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H-Pi Instruments FLASH

H-Pi Instruments FLASH  ·  Source: H-Pi Instruments

H-Pi Instruments FLASH

H-Pi Instruments FLASH  ·  Source: H-Pi Instruments

Synth technology team-up H-Pi Instruments and Mitxela describe FLASH as “the world’s first and only very tiny MIDI-powered polyphonic microtonal FM synthesizer”. On one end is a MIDI plug, on the other is a jack socket. Somewhere in between is an entire 16-voice synthesizer. 

FLASH

Tim Alex Jacobs from mitxela has already made the world’s smallest synthesizer and that was the inspiration behind this project. Not to simply remake what he had already done, but to actually make it sound half decent and have almost impossible specs and features. For the full story check out the rather amusing video adventure at the bottom of the article.

The facts are that inside this all-metal casing is a 16-voice MPE capable FM synthesizer. There are 3 modes. You can run it with 16 voices, 1 oscillator per voice with a mono output. You can switch that up to 8 voices and a stereo output. Or you can layer all 16 oscillators into a huge mono mode with a mono output.

They make a lot of tuning and microtuning ability and say things like:

FLASH features unlimited dynamic General MIDI microtuning for ease-of-use with 16-channel polyphonic tuned output from TBX2, TBX1, and Tonal Plexus TPX keyboards, and also features a mini UART-programmer which allows you to assign unique microtonal tuning tables to each of 16 MIDI input channels for full microtonal output compatibility with literally thousands of standard MIDI controllers as well as multichannel controllers like MIDI guitars and MIDI organs without a tuning device, not to mention advanced 2048 unique-pitch-output for the Tonal Plexus and other microtonal controllers like the Microzone, Axis 64, and Terpstra keyboards.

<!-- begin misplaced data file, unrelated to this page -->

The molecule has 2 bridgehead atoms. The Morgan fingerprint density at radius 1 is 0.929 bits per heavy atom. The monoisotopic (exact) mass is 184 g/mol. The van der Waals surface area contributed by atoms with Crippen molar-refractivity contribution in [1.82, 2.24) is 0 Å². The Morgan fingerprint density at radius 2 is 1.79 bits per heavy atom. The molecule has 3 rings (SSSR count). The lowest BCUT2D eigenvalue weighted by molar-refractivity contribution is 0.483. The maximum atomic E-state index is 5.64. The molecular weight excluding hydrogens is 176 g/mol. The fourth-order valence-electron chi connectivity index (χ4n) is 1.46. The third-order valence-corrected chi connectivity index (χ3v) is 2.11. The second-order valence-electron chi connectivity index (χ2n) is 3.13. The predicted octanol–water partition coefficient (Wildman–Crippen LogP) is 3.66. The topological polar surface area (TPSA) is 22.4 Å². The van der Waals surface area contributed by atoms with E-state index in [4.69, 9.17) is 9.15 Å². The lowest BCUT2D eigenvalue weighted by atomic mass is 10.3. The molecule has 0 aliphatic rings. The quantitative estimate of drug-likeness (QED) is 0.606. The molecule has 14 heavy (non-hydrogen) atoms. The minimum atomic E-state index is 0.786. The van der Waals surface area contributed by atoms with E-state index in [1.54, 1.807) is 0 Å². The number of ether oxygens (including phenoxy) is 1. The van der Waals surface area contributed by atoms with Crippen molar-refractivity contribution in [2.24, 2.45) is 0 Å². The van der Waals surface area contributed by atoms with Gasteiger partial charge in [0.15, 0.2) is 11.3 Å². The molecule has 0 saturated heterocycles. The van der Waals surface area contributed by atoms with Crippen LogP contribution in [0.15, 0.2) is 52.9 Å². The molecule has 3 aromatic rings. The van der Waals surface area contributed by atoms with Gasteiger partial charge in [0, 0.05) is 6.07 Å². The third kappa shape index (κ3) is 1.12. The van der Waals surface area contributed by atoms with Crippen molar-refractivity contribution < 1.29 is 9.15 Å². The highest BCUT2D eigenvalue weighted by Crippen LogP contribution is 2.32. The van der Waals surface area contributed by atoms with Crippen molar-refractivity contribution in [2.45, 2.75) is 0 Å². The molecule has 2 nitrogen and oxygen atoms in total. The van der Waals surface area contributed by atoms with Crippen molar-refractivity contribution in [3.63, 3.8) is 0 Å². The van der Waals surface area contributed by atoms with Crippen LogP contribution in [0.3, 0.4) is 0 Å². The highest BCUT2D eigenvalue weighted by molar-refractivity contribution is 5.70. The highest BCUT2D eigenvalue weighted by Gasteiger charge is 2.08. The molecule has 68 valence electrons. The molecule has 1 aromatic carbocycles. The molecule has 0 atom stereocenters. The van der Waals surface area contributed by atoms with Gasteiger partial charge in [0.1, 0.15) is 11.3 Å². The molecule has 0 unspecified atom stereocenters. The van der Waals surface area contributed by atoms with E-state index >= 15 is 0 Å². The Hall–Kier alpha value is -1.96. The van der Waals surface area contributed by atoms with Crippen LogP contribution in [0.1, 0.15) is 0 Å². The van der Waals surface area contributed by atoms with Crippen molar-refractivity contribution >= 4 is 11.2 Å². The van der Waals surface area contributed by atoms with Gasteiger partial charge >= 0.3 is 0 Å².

For normal people it will also kick out your regular musical tunings.

How do you edit anything on it? That’s a good question. They say that it’s all controllable via MIDI CC numbers but they haven’t gone into any detail on that yet. But there’s plenty of examples in the video. Tim also goes to great length to explain the thinking behind the way the onboard chip can be programmed. There’s no USB port, it would make it too big, and so he’s done some clever jiggery-pokery with the DIN pins which you can access via a little programmer box that you plug it into. The programmer then attaches via USB to a cross-platform editor.

The other thing to note is that FLASH is powered parasitically via the MIDI port. So there are no batteries or power supply required – neat!

FLASH will be available any time now for €129.99.

More information

Video

 

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